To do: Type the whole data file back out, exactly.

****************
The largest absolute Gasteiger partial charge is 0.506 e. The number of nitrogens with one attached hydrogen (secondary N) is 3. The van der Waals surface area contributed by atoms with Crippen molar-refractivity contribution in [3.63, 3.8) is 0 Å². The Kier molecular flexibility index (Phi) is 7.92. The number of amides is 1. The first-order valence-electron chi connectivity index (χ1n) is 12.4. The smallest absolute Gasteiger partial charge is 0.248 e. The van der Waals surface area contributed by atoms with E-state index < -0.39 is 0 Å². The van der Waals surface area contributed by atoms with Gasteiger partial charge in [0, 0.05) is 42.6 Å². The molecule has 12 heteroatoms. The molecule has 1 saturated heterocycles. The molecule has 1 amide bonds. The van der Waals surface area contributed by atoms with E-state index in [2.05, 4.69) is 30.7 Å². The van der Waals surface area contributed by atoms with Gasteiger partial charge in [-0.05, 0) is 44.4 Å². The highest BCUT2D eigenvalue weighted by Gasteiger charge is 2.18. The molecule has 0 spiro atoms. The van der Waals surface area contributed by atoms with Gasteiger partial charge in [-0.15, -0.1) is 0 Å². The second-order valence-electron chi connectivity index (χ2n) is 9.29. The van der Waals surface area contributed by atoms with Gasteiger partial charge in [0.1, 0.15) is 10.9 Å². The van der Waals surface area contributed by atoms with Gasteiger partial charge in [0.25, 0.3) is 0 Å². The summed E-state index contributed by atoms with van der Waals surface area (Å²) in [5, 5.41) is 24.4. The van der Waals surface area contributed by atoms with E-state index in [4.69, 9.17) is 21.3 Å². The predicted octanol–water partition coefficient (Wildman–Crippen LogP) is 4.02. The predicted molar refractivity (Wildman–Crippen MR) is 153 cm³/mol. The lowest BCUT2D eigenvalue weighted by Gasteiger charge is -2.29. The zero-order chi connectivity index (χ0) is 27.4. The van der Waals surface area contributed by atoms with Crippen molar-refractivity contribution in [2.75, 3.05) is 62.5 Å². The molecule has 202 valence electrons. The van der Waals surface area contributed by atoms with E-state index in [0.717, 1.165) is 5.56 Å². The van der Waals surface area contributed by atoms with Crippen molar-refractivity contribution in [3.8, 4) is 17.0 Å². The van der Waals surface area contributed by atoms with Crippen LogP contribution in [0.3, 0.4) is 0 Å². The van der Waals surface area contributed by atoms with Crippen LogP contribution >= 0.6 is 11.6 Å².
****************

The largest absolute Gasteiger partial charge is 0.506 e. The number of nitrogens with one attached hydrogen (secondary N) is 3. The van der Waals surface area contributed by atoms with Crippen molar-refractivity contribution in [3.63, 3.8) is 0 Å². The Kier molecular flexibility index (Phi) is 7.92. The number of amides is 1. The first-order valence-electron chi connectivity index (χ1n) is 12.4. The smallest absolute Gasteiger partial charge is 0.248 e. The van der Waals surface area contributed by atoms with E-state index < -0.39 is 0 Å². The van der Waals surface area contributed by atoms with Gasteiger partial charge in [0, 0.05) is 42.6 Å². The molecule has 12 heteroatoms. The molecule has 1 saturated heterocycles. The molecule has 1 amide bonds. The van der Waals surface area contributed by atoms with E-state index in [2.05, 4.69) is 30.7 Å². The van der Waals surface area contributed by atoms with Gasteiger partial charge in [-0.05, 0) is 44.4 Å². The highest BCUT2D eigenvalue weighted by Gasteiger charge is 2.18. The molecule has 0 spiro atoms. The van der Waals surface area contributed by atoms with Gasteiger partial charge in [-0.15, -0.1) is 0 Å². The second-order valence-electron chi connectivity index (χ2n) is 9.29. The van der Waals surface area contributed by atoms with Gasteiger partial charge in [0.1, 0.15) is 10.9 Å². The van der Waals surface area contributed by atoms with Gasteiger partial charge in [0.25, 0.3) is 0 Å². The summed E-state index contributed by atoms with van der Waals surface area (Å²) in [5, 5.41) is 24.4. The van der Waals surface area contributed by atoms with E-state index in [4.69, 9.17) is 21.3 Å². The predicted octanol–water partition coefficient (Wildman–Crippen LogP) is 4.02. The predicted molar refractivity (Wildman–Crippen MR) is 153 cm³/mol. The lowest BCUT2D eigenvalue weighted by Gasteiger charge is -2.29. The zero-order chi connectivity index (χ0) is 27.4. The van der Waals surface area contributed by atoms with Crippen molar-refractivity contribution in [2.75, 3.05) is 62.5 Å². The molecule has 202 valence electrons. The van der Waals surface area contributed by atoms with E-state index in [0.717, 1.165) is 5.56 Å². The van der Waals surface area contributed by atoms with Crippen molar-refractivity contribution in [3.8, 4) is 17.0 Å². The van der Waals surface area contributed by atoms with Crippen LogP contribution in [0.3, 0.4) is 0 Å². The van der Waals surface area contributed by atoms with Crippen LogP contribution >= 0.6 is 11.6 Å².